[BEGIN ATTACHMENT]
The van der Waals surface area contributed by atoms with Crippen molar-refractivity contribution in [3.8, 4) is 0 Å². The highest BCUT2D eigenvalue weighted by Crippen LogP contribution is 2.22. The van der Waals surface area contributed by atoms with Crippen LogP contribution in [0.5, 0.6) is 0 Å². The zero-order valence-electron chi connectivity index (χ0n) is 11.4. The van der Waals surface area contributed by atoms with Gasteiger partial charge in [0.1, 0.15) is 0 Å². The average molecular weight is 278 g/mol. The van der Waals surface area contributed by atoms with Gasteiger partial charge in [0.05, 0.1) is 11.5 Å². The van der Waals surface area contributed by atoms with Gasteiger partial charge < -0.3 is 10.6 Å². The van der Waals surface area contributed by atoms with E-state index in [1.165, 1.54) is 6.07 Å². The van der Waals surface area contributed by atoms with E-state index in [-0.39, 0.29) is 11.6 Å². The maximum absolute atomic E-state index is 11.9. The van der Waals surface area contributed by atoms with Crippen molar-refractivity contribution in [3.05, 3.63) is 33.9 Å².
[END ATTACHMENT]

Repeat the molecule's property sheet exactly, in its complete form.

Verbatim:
The van der Waals surface area contributed by atoms with Crippen molar-refractivity contribution in [3.8, 4) is 0 Å². The highest BCUT2D eigenvalue weighted by Crippen LogP contribution is 2.22. The van der Waals surface area contributed by atoms with Crippen LogP contribution in [0.5, 0.6) is 0 Å². The zero-order valence-electron chi connectivity index (χ0n) is 11.4. The van der Waals surface area contributed by atoms with Gasteiger partial charge in [0.1, 0.15) is 0 Å². The average molecular weight is 278 g/mol. The van der Waals surface area contributed by atoms with Gasteiger partial charge in [0.05, 0.1) is 11.5 Å². The van der Waals surface area contributed by atoms with Gasteiger partial charge < -0.3 is 10.6 Å². The van der Waals surface area contributed by atoms with E-state index in [1.165, 1.54) is 6.07 Å². The van der Waals surface area contributed by atoms with E-state index in [-0.39, 0.29) is 11.6 Å². The maximum absolute atomic E-state index is 11.9. The van der Waals surface area contributed by atoms with Crippen molar-refractivity contribution in [3.05, 3.63) is 33.9 Å².